In college came more papers. Law school required them, too. He struggled with the technical writing a little, having more than one all-nighter in hopes to make it sound at least somewhat presentable. He knew he was going to fail one legal brief he had prepared. There was no way in hell it would ever be any good. It would be filled with loopholes that might be good for some, but it would be highly damaging to the company he was trying to protect, not to mention his grade.

He dreaded going into class the next day. He didn't want to see another paper of his covered with red ink in his professor's hand. It would be a fate worse than death, or so he believed. His friend, Tom, practically had to drag him to class, where he was awarded with a flawless paper.

He looked at the simple, crisp A on the top margin, smiled a little to himself, then shoved it down in his backpack, turning his attention to preparing his notebook and tape recorder for the day's lecture.

Tom asked, he begged, he pleaded for him to share the score of his paper. He shook his head and said it was the same writing he had been doing for years, the same writing most teachers seemed to despise.

After graduation, he worked for the law firm of Dewey Ballantine, but only for a few months. Adventure called. Or rather a friend called in a favor, and he was headed to Washington D.C.

He started working as a Congressional aide in the U.S. House of Representatives where he began as a gopher, making Xerox copies and delivering food from the cafeteria. At night, he would go to his apartment and write.

He filled page after page with beautiful description and narrative, prose that leapt off the page, or witty dialogue of conversations held between various believable characters just as he had done for years, since he was in elementary school.

Before bed, he would put away the notebooks on the shelf or in a drawer or in a box.

He soon became a valuable member of the Congressional staff, but still found something about the job lacking. After several years on Capitol Hill, he hung up his political hat and traded it for his old law one, moving to New York City.

He was writing letter-perfect legal briefs, doing what he thought would make him happy. It did make him rich and betrothed, but it did little for his spiritual side. Or, he guessed it was his spiritual side. Physically, he was in fine health. Financially, he was set. Emotionally, he was a levelheaded, no-nonsense guy. His life seemed as letter-perfect as his legal briefs.

But looks were deceiving, and a chain reaction started--dominoes in their eternal fall--and his life was changed again. Gone were the letter-perfect days of Gage Whitney. A return to the wild, to the unexpected... to politics.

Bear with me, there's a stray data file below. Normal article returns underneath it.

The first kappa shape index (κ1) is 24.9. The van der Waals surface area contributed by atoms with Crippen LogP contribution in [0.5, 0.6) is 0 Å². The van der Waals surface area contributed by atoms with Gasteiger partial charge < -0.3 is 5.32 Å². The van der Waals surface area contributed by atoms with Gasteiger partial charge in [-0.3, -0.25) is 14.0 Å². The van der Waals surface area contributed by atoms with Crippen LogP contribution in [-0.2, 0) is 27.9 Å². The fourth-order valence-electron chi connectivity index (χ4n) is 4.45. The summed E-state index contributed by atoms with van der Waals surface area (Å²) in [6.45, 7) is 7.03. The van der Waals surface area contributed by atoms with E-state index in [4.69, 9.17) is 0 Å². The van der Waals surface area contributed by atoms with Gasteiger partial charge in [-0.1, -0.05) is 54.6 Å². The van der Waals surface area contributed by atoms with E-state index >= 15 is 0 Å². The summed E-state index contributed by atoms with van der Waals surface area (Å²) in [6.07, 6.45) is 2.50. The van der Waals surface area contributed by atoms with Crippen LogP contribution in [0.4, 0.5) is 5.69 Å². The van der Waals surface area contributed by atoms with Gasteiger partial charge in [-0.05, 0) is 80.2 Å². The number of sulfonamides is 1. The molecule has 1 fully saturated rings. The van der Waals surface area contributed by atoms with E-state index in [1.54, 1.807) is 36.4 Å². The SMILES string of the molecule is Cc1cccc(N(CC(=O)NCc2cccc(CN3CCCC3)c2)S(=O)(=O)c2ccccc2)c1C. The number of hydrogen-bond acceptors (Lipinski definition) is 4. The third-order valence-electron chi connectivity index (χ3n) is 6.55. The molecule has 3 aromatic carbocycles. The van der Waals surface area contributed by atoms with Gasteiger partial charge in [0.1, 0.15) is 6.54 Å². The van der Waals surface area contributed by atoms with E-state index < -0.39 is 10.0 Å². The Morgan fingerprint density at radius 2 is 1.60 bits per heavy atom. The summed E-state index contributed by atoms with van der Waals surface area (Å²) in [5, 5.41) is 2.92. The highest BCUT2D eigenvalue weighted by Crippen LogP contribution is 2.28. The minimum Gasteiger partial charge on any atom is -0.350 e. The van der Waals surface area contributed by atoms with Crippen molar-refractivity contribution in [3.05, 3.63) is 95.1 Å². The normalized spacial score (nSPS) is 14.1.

He sat in his Manchester, New Hampshire hotel room and worked on a speech well into the wee hours of the morning. It was a good speech, a great piece of oratory. He threw out gorgeous phrases and meaningful anecdotes about life and politics with enough humor to keep potential voters enraptured with a former governor, former U.S. Congressman.

He gave a copy to his boss, Toby, and had breakfast with the media specialists--C.J. and Mandy. By the time he returned to his corner of desk space in the hectic campaign headquarters, his speech, the one he had spent hours on, was completely different. Toby asked him where he had learned to write.

He had learned to write from Charles Dickens and William Shakespeare, from Mark Twain and Harper Lee. He had learned from Truman Capote and the Brontes. From Keats, Rousseau, Locke and Mao Zedong. From John and Abigail Adams... And from his heart.

None of those answers ever graced his lips to give his boss, however, because he had learned the art of compromise, too and worked with Toby to make the speech something they both would sign off on.

That night, though, he climbed onto the uncomfortable couch in his hotel room, pulled a notepad from his briefcase, and wrote for two hours.

He just wrote.

It wasn't for the governor, for Toby, or for the media. It was for him.

A few years and some several dozen speeches later, he entered his Virginia apartment after a long day at work. Toby's words rang unmercifully in his ears, griping about punctuation and verbs, about no 'permanent revolutions' and no talent.

Crossing to an unassuming filing cabinet by his desk, he opened a drawer and let his fingers dance over the label tabs until he found the file he was looking for. Pulling it out, he set it on his desk, eased into his chair, and opened it. Inside was his eighth grade short story. He laughed at his jokes, both inside and obvious ones. Putting it away when he was finished though, he knew Toby's opinion ultimately didn't matter. He wrote because he liked to. He wrote because he needed to. He wrote because it was his life.